By Matt Kaufman
Welcome to North Africa. A little over forty years ago, this region was the
site of one of the major campaigns of World War II as Allied and German armies
vied for control of the land south of the Mediterranean Sea. It was here that
commanders like Montgomery, Patton, and Rommel, Germany's "Desert Fox," won
their reputations before fighting shifted to the European mainland.
AFRICAN DESERT CAMPAIGN once again pits Allied forces against the German army
in a North African locale. This time, though, there is a more modern objective
for the two armies: control of the Suez canal. The objective of this two-player
strategy game: destroy your opponent's army, then sieze the vital waterway
that connects the Mediterranean with the Dead Sea.
Playing the Game
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If you've never played a computerized war game before, keep this idea in mind
as you read the instructions: DON'T PANIC! Even though the options we describe
might seem complex at first, we're sure that you'll pick up the basics of the
game in no time. Honest.
That said, let's take a look at the program's playing screen. The bottom
portion of the screen is taken up by a map of the North Africa region. At the
top (north) of the map is the Mediterranean Sea. To the west, the green line
of the Nile River snakes north and south. The German army's begining position
is marked by a small blue box west of the Nile.
On the right, or east, side of the screen, the Allied position is marked by a
red square. Other objects to note on the map are fortresses, which look like
three short lines stacked on top of one another, and escarpments, which appear
as small, orange, circular objects. Roads are marked by small white dots.
(We'll see how the terrain affects your strategy in a moment.) And in the
center of the screen is the objective of both players: the green line of the
Think of the map as a chess board and your army's markers (you may split the
original army into a number of separate units) as your chess pieces. You and
your opponent move around the map, taking advantage of the terrain and other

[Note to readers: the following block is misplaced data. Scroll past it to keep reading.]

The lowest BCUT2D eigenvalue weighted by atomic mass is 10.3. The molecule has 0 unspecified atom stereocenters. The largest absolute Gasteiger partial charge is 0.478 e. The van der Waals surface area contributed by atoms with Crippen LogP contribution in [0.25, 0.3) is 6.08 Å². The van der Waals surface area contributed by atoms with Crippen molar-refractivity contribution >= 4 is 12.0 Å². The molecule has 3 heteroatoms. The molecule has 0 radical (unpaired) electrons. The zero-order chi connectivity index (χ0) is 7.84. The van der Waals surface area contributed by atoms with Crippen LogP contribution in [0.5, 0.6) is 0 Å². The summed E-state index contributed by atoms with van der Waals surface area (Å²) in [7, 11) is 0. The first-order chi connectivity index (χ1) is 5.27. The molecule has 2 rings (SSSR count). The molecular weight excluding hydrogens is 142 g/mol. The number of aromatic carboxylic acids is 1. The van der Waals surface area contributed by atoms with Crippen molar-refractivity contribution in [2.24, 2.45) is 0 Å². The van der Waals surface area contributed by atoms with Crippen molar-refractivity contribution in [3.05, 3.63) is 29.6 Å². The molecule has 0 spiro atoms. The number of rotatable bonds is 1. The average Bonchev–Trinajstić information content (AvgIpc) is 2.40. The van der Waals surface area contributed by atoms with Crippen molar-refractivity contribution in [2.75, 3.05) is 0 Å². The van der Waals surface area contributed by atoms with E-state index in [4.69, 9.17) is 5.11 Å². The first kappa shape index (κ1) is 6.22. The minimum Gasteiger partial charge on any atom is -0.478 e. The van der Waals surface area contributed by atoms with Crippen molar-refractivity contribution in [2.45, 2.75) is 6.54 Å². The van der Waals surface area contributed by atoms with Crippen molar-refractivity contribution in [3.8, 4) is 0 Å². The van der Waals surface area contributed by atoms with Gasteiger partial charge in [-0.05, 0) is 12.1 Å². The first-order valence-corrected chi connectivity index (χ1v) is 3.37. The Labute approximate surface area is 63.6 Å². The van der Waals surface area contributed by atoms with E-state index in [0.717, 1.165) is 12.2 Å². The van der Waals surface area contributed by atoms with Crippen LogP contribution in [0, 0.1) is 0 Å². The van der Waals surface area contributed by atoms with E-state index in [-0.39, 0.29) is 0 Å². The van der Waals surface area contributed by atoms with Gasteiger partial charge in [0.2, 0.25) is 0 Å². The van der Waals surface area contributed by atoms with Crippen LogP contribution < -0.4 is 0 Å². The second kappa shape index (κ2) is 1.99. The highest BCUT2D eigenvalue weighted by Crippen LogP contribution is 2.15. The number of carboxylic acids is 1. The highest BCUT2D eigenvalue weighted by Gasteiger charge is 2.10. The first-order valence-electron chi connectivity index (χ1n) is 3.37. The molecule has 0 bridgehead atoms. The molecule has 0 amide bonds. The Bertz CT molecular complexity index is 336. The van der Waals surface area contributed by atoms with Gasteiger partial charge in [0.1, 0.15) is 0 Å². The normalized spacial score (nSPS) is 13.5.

factors that affect your strategies, looking for opportunities to attack. (For
one army to attack another, they must be next to one another on the map.)
The top of the screen is devoted to a menu of available commands and boxes
devoted to displaying prompts or the status of the players' forces.
But before we discuss the commands in detail, let's look at some of the basic
abilities of an army. First of all, an army must be able to move. An army can
split its forces into separate units useful for specialized functions, then
remerge if it needs to. An army, if it has occupied strategic positions (in
this case, fortresses) can receive reinforcements. An army can gather
intelligence and determine its own strengths, the strength of enemy forces, and
the type of terrain that is displayed in a particular section of the map.
Now let's look at the characteristics of an army force. First of all, an army
moves on its stomach -- supplies are vital. If an army unit runs out of
supplies, it is stranded. Secondly, an army force has "attack power" and
"defensive power." Movement, attack power, and defensive power are all
dependent on supplies; if you are unable to reinforce a piece or capture the
supplies of one of your opponent's pieces, your unit is likely to be crippled
early in the game.
The menu is displayed in the "command box" in the upper-left portion of the
screen. The commands are: MOVE, END, FILE, QUIT, VIEW, INFO, SEPARATE, and
REINFORCE. To select a command, press the left or right arrow keys until the
command you want to use is highlighted. When the command is highlighted, press
the "+" key to activate that command. A much quicker method of selecting
commands is to simply type the beginning letter of the command -- "M" for
MOVE, for example. Here is a more detailed look at each command:
When you choose the MOVE command, you are asked to position the cursor that
appears in the map over the piece you want to move. After you press the "+"
key, the information box next to the menu displays the number of moves which
that piece can make during your turn. The cursor keys are then used to move
that piece on the map. If you make a mistake, notice that you can use the
BACKSPACE key to retreat, or the ESCAPE key if you want to start all over
again. When the piece is where you want it, press the "+" key.
Note that as a piece moves its supplies decrease proportional to its attack and
defensive power. Also note that if a piece moves on top of an escarpment, the
Nile River, or the Suez Canal, the number of moves a piece can make